Still, it is a delight to share hearts, in agreement, with people of openmindedness and wisdom. And you must cultivate both: For openmindedness without wisdom (discernment) will lead you into illusion and falsehood, which are real. I come to the same conclusion stated in your letter: "Old Abe" is not very spiritual!:)

Another cult-program against which we must act is that all bodies of ideas are "all good or all bad." Experience teaches us, to the contrary, that even stupid or ignorant people often express wise ideas. So, to question a part of what someone says is not to throw it all out, as useless trash. Even egomaniacs and mentally disturbed people are often capable of repeating great wisdom from other sources. So, for example, the cult has a tendency to say that, if a church has a false idea, or even a poor one, you can, and should, trash the whole church. Wise people learn that good and bad ideas are often mixed in the same bag, and that ideas and concepts must be discerned one at a time. So, yes, even old Abe has a few good things to say!:)

As ex-cult victims, it would be very easy for us to fall into paranoia. But this is an unhealthy extreme; it does only damage. Still, we must not toss away discernment or discrimination in the name of "non-judgment." For the same masters who tell us not to judge (render evaluations re the eternal value or destiny of a person) tell us never to lose the faculty of discrimination/discernment. For to abandon judgment
is not the same as abandoning the distinction between (or knowledge of) what is good, and what is truly evil. It is also not to desert reason and Love as guides. There is a real and substantial difference between becoming a Buddhist, or good person, and becoming a neonazi, or bad person!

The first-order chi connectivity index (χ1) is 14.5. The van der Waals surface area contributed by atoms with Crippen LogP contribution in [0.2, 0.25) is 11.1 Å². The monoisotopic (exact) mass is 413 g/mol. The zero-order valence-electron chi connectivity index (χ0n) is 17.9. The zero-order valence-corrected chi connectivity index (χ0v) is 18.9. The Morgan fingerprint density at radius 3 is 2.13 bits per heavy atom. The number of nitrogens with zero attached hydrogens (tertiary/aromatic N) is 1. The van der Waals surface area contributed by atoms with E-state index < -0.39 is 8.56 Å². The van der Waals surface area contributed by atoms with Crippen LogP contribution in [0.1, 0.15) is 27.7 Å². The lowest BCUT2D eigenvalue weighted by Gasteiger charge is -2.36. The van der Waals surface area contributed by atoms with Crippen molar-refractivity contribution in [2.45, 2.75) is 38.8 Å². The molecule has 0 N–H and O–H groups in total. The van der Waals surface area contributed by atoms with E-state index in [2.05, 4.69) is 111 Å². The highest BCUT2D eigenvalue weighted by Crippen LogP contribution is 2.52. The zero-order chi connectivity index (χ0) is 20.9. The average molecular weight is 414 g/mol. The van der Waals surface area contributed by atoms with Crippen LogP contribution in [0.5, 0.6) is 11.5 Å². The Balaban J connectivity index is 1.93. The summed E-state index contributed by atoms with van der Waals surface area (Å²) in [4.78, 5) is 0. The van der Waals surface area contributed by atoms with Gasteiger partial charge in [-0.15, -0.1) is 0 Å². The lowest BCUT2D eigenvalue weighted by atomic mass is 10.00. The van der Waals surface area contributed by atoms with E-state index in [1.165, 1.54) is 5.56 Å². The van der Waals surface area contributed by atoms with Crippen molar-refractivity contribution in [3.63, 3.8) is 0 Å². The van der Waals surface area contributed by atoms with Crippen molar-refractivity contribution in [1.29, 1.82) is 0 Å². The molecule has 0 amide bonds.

But, using discernment, we must realize that the danger of cults is great. A cult cannot mislead you forever, and that is not the point. But it can waste your timenergy, as well as educate you. You can literally "spin your wheels" for years, without measurable spiritual growth, if you are caught in one. And microcults such as the "abraham community" represent real dangers to vulnerable minds.

What you call "bluntness," I see as honesty and clarity. In spirituality, it is necessary to call a spade a spade; this is a criterion for "truth" ("reality"). I do not believe in gobble-dy gook, gibberish, or evasive speech that vaporizes into mist on close analysis. We need to be as clear about spiritual truth as we try to be about scientific truth. We need to leave out all the "filler" that is so very common, for example, in channeling, and in much religious teaching. We should never take ten sentences to say something that can be clearly said in one. A succinct phrase is this: Some channelers never say clearly in ten words what they can say obscurely in a hundred.

But good words are not valued "by the pound." More words are not necessarily better.

And, as you point out so wisely, we do already have a vast body of wisdom-- in sufism, Buddhism, Taoism, gnosticism, kabbalism, and the other mystical paths that we need not waste timenergy on the "kindergarten" lessons provided by channelers. Examine their teachings, and you will find them to be selfish, naive, simplistic, and many, useless in a practical world.